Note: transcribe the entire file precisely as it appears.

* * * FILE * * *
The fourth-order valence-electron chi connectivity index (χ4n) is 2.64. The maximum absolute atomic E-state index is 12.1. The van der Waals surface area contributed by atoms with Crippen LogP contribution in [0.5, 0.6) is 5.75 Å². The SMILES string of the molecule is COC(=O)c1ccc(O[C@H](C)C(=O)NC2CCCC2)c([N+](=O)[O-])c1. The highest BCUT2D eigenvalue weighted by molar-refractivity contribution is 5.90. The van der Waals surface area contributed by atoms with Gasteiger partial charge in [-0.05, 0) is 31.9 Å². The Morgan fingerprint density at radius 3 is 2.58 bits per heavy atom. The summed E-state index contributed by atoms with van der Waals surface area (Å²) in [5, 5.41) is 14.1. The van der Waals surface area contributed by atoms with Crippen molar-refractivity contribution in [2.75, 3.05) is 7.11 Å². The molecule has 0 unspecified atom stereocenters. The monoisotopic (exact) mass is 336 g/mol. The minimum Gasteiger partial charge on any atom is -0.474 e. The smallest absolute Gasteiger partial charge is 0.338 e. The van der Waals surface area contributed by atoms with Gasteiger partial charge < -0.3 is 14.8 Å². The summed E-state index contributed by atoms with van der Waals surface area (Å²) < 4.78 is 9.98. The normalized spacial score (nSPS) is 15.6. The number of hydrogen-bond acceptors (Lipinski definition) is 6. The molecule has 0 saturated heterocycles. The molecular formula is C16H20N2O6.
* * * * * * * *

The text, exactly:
The fourth-order valence-electron chi connectivity index (χ4n) is 2.64. The maximum absolute atomic E-state index is 12.1. The van der Waals surface area contributed by atoms with Crippen LogP contribution in [0.5, 0.6) is 5.75 Å². The SMILES string of the molecule is COC(=O)c1ccc(O[C@H](C)C(=O)NC2CCCC2)c([N+](=O)[O-])c1. The highest BCUT2D eigenvalue weighted by molar-refractivity contribution is 5.90. The van der Waals surface area contributed by atoms with Gasteiger partial charge in [-0.05, 0) is 31.9 Å². The Morgan fingerprint density at radius 3 is 2.58 bits per heavy atom. The summed E-state index contributed by atoms with van der Waals surface area (Å²) in [5, 5.41) is 14.1. The van der Waals surface area contributed by atoms with Crippen molar-refractivity contribution in [2.75, 3.05) is 7.11 Å². The molecule has 0 unspecified atom stereocenters. The monoisotopic (exact) mass is 336 g/mol. The minimum Gasteiger partial charge on any atom is -0.474 e. The smallest absolute Gasteiger partial charge is 0.338 e. The van der Waals surface area contributed by atoms with Gasteiger partial charge < -0.3 is 14.8 Å². The summed E-state index contributed by atoms with van der Waals surface area (Å²) < 4.78 is 9.98. The normalized spacial score (nSPS) is 15.6. The number of hydrogen-bond acceptors (Lipinski definition) is 6. The molecule has 0 saturated heterocycles. The molecular formula is C16H20N2O6.